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Milton City Council is weighing whether to rescind preliminary site plan approval for Verizon’s proposed 140-foot cell phone tower on Front Street.

A decision on the appeal of Allen Benson, resident of Milton, will be made at the council meeting at 6:30 p.m., Wednesday, March 23, at the Milton Library.

At a March 9 appeal hearing, Benson made two arguments as to why he believes the planning and zoning commission erred in granting preliminary site plan approval.

First, he said, the planning and zoning did not take into account the negative impacts on neighboring properties when granting approval. Second, the city code states that no new utilities can be built in a flood zone, which is this part of Front Street.

“The issue that has been raised repeatedly is about increased flooding on Front Street by building this cell tower on a 50ft by 50ft platform in a designated flood zone. The basis for this appeal is that planning and zoning, contrary to city code requirements, never really considered the impact on the adjacent neighborhood,” Benson said.

The proposed Verizon Tower has been controversial from the start, primarily due to its location, which would be in the city’s current public works yard at 210 Front St. Verizon said the tower’s location and height will give the Better Cell Phone Coverage for Verizon Customers in Milton. Opponents, however, say the tower would be an eyesore in a part of town that is frequently flooded and is being proposed as a potential gateway to the town in Milton’s overall development plan, particularly after demolition and construction. removal of the current sewage treatment plant once Artesian’s new plant is on the road. 30 is operational.

Because the land is zoned residential R-1, Verizon had to obtain a special use permit from planning and zoning. This permit was granted and the decision was appealed to the city council in August.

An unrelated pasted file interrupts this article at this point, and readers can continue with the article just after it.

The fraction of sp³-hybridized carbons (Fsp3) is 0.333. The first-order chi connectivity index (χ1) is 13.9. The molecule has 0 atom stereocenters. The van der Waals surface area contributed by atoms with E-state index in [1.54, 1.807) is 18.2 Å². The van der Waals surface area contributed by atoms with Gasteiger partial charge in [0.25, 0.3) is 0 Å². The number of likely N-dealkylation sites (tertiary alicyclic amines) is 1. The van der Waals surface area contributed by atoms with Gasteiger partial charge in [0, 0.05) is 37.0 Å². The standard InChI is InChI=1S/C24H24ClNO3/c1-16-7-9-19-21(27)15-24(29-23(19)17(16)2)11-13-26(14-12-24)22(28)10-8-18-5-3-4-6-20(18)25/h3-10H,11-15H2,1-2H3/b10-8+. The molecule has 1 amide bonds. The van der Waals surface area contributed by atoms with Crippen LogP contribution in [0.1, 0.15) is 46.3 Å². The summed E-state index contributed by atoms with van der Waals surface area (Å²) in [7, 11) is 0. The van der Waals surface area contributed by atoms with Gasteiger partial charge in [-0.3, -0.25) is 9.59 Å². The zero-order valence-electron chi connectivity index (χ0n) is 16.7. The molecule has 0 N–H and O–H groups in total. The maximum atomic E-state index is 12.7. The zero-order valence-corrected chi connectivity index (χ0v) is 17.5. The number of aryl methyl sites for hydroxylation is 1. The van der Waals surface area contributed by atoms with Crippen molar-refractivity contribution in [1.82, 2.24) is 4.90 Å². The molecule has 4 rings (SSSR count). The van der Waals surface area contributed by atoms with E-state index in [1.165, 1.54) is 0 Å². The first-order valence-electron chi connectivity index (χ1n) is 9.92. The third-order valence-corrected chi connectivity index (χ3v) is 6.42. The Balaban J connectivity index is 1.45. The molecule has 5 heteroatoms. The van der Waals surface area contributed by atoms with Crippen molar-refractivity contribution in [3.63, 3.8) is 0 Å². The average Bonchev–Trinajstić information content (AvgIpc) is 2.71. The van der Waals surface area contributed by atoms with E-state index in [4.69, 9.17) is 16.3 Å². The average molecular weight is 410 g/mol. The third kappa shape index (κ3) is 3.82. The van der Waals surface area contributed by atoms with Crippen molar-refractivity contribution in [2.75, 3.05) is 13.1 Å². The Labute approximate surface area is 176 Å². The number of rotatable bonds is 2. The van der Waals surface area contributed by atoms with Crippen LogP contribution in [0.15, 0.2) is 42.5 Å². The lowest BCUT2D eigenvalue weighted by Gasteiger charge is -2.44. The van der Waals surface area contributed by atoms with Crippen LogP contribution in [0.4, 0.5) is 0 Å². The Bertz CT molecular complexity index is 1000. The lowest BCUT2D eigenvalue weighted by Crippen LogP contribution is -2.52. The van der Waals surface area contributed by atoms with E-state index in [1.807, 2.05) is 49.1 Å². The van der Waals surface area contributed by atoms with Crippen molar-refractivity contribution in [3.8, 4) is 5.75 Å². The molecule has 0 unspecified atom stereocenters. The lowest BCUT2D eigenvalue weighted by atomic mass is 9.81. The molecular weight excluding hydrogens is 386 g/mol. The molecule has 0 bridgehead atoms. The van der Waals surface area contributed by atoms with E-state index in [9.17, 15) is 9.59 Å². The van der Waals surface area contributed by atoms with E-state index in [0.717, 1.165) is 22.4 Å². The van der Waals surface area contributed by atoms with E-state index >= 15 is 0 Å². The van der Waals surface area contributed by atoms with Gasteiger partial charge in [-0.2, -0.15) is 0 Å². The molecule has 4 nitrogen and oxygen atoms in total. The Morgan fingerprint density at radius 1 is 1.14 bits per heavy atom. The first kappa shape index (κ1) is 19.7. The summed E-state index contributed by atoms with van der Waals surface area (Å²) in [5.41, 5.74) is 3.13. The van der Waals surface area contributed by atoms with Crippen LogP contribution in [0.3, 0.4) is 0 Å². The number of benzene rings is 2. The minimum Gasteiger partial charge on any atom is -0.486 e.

In its decision, the council said the overall plan imagines what could be on this site, but also calls for the improvement of infrastructure services, which the tower would provide, and which planners have put in a state stipulating that Tower plans must comply with all state and federal rules and regulations. Council members said at the time that floodplain issues would be addressed through the site plan review process.

Planners approved preliminary site plans in November but attached several conditions that must be met before final approval, including geotechnical analysis of the site in wet and dry conditions, permits from the US Army Corps of Engineers , a construction sequence, no pile-driving allowed, runoff and flood analysis, vibration monitoring, and a promise that Verizon will maintain plantings around the site.

Benson said planners had not considered the effect on streets surrounding the tower, such as Collins and Walnut streets, and whether they would be able to handle the increased traffic the tower would bring. He said planners and city officials had not given due consideration to an alternative to building a tower, such as installing an antenna on an existing water tower.

“This project cannot move forward,” Benson said.